– Put an end to forced evictions, demolitions, and displacements of people living in informal settlements. No one should be forced by the municipal or other authorities to leave their homes, and no such demolition and eviction drives should be allowed to happen any more.
– Issue a legally binding and clearly worded circular/order to Prohibit Evictions, applicable to all households, communities, colonies and bastis.
– Give a binding assurance to all waste pickers and all basti-dwellers that they will not be assaulted and humiliated. Undertake proceedings for strict legal action against the officials and authorities who were responsible for this discriminatory and violent act.
– Provide those who had to face this terrible situation with immediate rehabilitation, fair compensation and all essential services.
– Take measures to cut red-tapism and administrative discretion in implementing orders, rules and policies on the protection and regularisation of unauthorised bastis and colonies.

As for the forthcoming Master Plan 2041, we demand that:
– The DDA must have space and facilities for everyone in the city and it needs to make sure that it matches people’s interest. Moreover, all existing bastis and colonies need to be mapped and listed in the upcoming Master Plan.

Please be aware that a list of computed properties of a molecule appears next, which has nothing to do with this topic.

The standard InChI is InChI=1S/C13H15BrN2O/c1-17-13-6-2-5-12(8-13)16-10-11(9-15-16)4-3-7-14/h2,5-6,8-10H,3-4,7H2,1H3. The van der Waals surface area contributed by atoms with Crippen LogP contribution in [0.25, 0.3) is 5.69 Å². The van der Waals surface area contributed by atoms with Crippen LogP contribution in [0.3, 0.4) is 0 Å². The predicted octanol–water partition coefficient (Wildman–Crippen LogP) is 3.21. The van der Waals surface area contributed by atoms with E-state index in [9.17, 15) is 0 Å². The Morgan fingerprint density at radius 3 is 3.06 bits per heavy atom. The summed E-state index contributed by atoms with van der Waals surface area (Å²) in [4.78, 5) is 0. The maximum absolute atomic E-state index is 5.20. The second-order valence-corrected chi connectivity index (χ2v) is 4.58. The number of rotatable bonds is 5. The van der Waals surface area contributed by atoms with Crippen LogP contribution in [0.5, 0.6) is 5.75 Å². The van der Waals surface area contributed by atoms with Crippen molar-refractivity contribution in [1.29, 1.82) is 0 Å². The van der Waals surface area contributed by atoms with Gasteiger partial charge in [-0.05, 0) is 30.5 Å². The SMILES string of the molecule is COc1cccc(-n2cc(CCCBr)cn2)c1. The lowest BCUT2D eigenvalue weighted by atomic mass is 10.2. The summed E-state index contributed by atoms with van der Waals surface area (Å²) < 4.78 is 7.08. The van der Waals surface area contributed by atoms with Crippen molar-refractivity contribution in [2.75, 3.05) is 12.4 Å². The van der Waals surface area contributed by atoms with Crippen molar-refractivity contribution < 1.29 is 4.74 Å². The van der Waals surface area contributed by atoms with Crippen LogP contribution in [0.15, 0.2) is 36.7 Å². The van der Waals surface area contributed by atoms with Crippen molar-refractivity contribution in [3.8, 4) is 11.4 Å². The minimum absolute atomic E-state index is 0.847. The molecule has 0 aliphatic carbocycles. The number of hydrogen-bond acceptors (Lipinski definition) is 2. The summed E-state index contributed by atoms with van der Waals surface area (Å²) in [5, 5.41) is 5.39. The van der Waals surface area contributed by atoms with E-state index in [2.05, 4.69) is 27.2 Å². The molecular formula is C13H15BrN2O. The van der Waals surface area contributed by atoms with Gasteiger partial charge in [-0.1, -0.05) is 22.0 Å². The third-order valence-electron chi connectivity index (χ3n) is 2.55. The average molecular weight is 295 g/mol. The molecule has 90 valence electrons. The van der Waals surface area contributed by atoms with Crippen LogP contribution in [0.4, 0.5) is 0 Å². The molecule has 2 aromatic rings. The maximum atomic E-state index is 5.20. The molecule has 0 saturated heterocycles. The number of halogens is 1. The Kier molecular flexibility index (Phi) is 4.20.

– The DDA must ensure all Delhi residents that the upcoming Master Plan will be participatory and inclusive at all the levels of its making. This will require proper data and information collection as well as public participation before it can be finalised.
– Public participation in relation to city planning is a process that should not stop. People should be able to continue giving their suggestions and objections.
– Awareness training and drives regarding community rights must be carried out constantly.
– Plan and design adequate and affordable housing infrastructure with all basic services on an urgent footing.

Governments’ constant effort to undermine our opinions and intellect results in this violation of our rights.

Everybody in the city should know their city and its masterplan. People must be able to identify their location, neighborhood area, workplace, public spaces and roads in the masterplan maps. They should also be able to read and understand the planning document and the context behind it. Its language should be simple and the document should be available in all regional languages.

Urban design and planning have a threatening outlook towards the urban poor majority. Our city planning is anti-poor, and extremely cruel and inconsiderate towards their homes and livelihoods and lives. It’s high time we stop this emerging danger in the name of “development and beautification” for a wealthy few. No one should be denied their fundamental constitutional rights by ruthless acts like evictions.

Shalaka is a social designer and currently working as a coordinator of the Main Bhi Dilli campaign